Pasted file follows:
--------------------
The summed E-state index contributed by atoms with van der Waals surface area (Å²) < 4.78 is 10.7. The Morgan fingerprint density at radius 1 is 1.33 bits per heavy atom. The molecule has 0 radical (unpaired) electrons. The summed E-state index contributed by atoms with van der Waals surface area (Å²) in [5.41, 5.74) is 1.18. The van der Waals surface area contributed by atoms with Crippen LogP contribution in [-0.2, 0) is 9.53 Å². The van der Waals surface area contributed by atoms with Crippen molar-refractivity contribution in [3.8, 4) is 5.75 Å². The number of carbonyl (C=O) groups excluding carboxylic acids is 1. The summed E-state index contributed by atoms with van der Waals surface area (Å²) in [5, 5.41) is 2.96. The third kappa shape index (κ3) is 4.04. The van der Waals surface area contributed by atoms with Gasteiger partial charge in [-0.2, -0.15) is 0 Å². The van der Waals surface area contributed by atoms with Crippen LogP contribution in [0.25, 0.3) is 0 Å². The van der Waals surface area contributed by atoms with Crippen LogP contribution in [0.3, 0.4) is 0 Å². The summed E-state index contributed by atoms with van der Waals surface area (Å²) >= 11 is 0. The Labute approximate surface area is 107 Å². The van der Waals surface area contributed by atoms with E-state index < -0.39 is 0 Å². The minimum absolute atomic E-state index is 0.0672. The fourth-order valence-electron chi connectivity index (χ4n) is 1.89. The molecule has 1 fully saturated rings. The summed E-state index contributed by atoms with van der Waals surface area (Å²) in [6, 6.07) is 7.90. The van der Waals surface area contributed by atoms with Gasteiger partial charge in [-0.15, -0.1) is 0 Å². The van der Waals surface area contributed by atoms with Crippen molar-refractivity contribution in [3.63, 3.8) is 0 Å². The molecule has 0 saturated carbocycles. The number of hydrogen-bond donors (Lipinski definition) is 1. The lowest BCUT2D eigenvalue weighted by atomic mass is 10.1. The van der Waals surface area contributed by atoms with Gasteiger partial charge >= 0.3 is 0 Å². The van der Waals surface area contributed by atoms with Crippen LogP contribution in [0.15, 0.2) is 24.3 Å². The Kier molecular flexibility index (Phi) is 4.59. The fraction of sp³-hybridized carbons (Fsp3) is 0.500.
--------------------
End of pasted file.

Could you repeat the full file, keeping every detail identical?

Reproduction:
The summed E-state index contributed by atoms with van der Waals surface area (Å²) < 4.78 is 10.7. The Morgan fingerprint density at radius 1 is 1.33 bits per heavy atom. The molecule has 0 radical (unpaired) electrons. The summed E-state index contributed by atoms with van der Waals surface area (Å²) in [5.41, 5.74) is 1.18. The van der Waals surface area contributed by atoms with Crippen LogP contribution in [-0.2, 0) is 9.53 Å². The van der Waals surface area contributed by atoms with Crippen molar-refractivity contribution in [3.8, 4) is 5.75 Å². The number of carbonyl (C=O) groups excluding carboxylic acids is 1. The summed E-state index contributed by atoms with van der Waals surface area (Å²) in [5, 5.41) is 2.96. The third kappa shape index (κ3) is 4.04. The van der Waals surface area contributed by atoms with Gasteiger partial charge in [-0.2, -0.15) is 0 Å². The van der Waals surface area contributed by atoms with Crippen LogP contribution in [0.25, 0.3) is 0 Å². The van der Waals surface area contributed by atoms with Crippen LogP contribution in [0.3, 0.4) is 0 Å². The summed E-state index contributed by atoms with van der Waals surface area (Å²) >= 11 is 0. The Labute approximate surface area is 107 Å². The van der Waals surface area contributed by atoms with E-state index < -0.39 is 0 Å². The minimum absolute atomic E-state index is 0.0672. The fourth-order valence-electron chi connectivity index (χ4n) is 1.89. The molecule has 1 fully saturated rings. The summed E-state index contributed by atoms with van der Waals surface area (Å²) in [6, 6.07) is 7.90. The van der Waals surface area contributed by atoms with Gasteiger partial charge in [-0.15, -0.1) is 0 Å². The van der Waals surface area contributed by atoms with Crippen molar-refractivity contribution in [3.63, 3.8) is 0 Å². The molecule has 0 saturated carbocycles. The number of hydrogen-bond donors (Lipinski definition) is 1. The lowest BCUT2D eigenvalue weighted by atomic mass is 10.1. The van der Waals surface area contributed by atoms with Gasteiger partial charge >= 0.3 is 0 Å². The van der Waals surface area contributed by atoms with Crippen LogP contribution in [0.15, 0.2) is 24.3 Å². The Kier molecular flexibility index (Phi) is 4.59. The fraction of sp³-hybridized carbons (Fsp3) is 0.500.